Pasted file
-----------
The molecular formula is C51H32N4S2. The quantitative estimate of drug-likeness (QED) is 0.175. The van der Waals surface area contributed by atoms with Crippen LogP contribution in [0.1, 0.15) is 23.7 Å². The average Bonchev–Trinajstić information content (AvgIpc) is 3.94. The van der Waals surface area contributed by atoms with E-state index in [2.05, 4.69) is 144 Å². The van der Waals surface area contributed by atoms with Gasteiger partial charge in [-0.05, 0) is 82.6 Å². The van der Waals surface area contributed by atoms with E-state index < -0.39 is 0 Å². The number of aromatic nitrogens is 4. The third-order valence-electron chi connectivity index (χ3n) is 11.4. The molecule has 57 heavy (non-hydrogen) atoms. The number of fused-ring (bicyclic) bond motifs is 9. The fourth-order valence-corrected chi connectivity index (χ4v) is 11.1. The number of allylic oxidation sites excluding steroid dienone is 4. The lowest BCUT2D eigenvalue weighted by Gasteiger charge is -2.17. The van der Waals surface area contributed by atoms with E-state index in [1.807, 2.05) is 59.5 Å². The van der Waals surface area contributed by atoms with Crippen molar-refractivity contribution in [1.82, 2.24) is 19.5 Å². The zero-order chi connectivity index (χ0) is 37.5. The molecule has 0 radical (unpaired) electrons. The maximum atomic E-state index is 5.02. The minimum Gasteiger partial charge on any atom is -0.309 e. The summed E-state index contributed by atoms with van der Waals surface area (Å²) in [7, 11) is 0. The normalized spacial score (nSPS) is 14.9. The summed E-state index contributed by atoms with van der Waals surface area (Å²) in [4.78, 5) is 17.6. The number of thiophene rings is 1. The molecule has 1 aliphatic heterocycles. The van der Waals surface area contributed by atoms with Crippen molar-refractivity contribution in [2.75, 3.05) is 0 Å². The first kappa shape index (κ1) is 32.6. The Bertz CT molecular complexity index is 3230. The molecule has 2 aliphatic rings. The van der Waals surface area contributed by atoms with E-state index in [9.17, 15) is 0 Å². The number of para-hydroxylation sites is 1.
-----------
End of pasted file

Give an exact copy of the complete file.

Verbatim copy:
The molecular formula is C51H32N4S2. The quantitative estimate of drug-likeness (QED) is 0.175. The van der Waals surface area contributed by atoms with Crippen LogP contribution in [0.1, 0.15) is 23.7 Å². The average Bonchev–Trinajstić information content (AvgIpc) is 3.94. The van der Waals surface area contributed by atoms with E-state index in [2.05, 4.69) is 144 Å². The van der Waals surface area contributed by atoms with Gasteiger partial charge in [-0.05, 0) is 82.6 Å². The van der Waals surface area contributed by atoms with E-state index < -0.39 is 0 Å². The number of aromatic nitrogens is 4. The third-order valence-electron chi connectivity index (χ3n) is 11.4. The molecule has 57 heavy (non-hydrogen) atoms. The number of fused-ring (bicyclic) bond motifs is 9. The fourth-order valence-corrected chi connectivity index (χ4v) is 11.1. The number of allylic oxidation sites excluding steroid dienone is 4. The lowest BCUT2D eigenvalue weighted by Gasteiger charge is -2.17. The van der Waals surface area contributed by atoms with E-state index in [1.807, 2.05) is 59.5 Å². The van der Waals surface area contributed by atoms with Crippen molar-refractivity contribution in [1.82, 2.24) is 19.5 Å². The zero-order chi connectivity index (χ0) is 37.5. The molecule has 0 radical (unpaired) electrons. The maximum atomic E-state index is 5.02. The minimum Gasteiger partial charge on any atom is -0.309 e. The summed E-state index contributed by atoms with van der Waals surface area (Å²) in [7, 11) is 0. The normalized spacial score (nSPS) is 14.9. The summed E-state index contributed by atoms with van der Waals surface area (Å²) in [4.78, 5) is 17.6. The number of thiophene rings is 1. The molecule has 1 aliphatic heterocycles. The van der Waals surface area contributed by atoms with Crippen molar-refractivity contribution in [2.75, 3.05) is 0 Å². The first kappa shape index (κ1) is 32.6. The Bertz CT molecular complexity index is 3230. The molecule has 2 aliphatic rings. The van der Waals surface area contributed by atoms with E-state index in [9.17, 15) is 0 Å². The number of para-hydroxylation sites is 1.